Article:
- The Demolished Man uses unusual type layout to depict telepathic conversations (sentences trailing down a page and interweaving like braids; a party game where the image formed by the words is a kind of charade clue).
- The Stars My Destination by the same author uses this trope as well.
- In a style reminiscent of E. E. Cummings, the novel Crank uses this on every page, with each chapter using a different format from the previous one. Its most prominent usage is in the use of space; the book is over five hundred pages long and takes a matter of hours to read.
- The two sequels to Crank and the rest of Ellen Hopkins's subsequent books follow the same formatting style.
- Good Omens mentions about a million styles of typography used for the title and multiple subtitles of Agnes Nutter's "nice and accurate" book of prophecies.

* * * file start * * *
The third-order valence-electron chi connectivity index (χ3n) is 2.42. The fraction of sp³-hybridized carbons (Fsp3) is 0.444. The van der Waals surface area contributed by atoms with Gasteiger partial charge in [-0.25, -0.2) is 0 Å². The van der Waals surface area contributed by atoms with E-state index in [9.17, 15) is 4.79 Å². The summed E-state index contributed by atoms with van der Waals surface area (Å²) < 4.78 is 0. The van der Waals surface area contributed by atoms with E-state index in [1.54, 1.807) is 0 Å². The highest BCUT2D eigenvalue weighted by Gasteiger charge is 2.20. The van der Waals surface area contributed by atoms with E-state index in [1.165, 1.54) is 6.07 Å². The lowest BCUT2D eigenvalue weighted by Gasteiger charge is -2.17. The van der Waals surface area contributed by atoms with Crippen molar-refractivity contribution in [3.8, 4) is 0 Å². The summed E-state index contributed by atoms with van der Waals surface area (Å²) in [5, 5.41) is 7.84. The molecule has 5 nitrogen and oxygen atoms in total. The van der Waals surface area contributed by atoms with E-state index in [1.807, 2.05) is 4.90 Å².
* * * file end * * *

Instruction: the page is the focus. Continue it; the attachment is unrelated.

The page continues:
- Jasper Fforde uses this a lot in the Thursday Next books particularly. Justified in that much action takes place in the Book World, with eraser bullets that reduce literary characters to text, locations like the Text Sea, and so on.
- Fforde also uses this to graphically show what's happening in the text. Mycroft's Bookworms in TheEyre Affair produce apostrophes' as a waste product, as well as amper&s, and when they get upset, they hyphen-ate. These marks show up in the text of the dialogue to illustrate this.
- Parodied in one of the Monty Python books where there's a self-referential page of coloured letters on a black background.
- Concrete poetry is a poetic genre based around this trope.
- In Search Of Adam by Caroline Smailes changes the placement of its words and shades of grey whenever Jude becomes obsessed over that thing in particular. For example when she's counting the words will zig-zag down the page.
- Penn & Teller's Cruel Tricks for Dear Friends is printed in such a way that if you flip the pages front to back it's full of large fonted black print but if you flip it back to front it's full of tiny red print. This is used to trick your friend into believing that a special pair of cardboard specs (included) make things magically appear.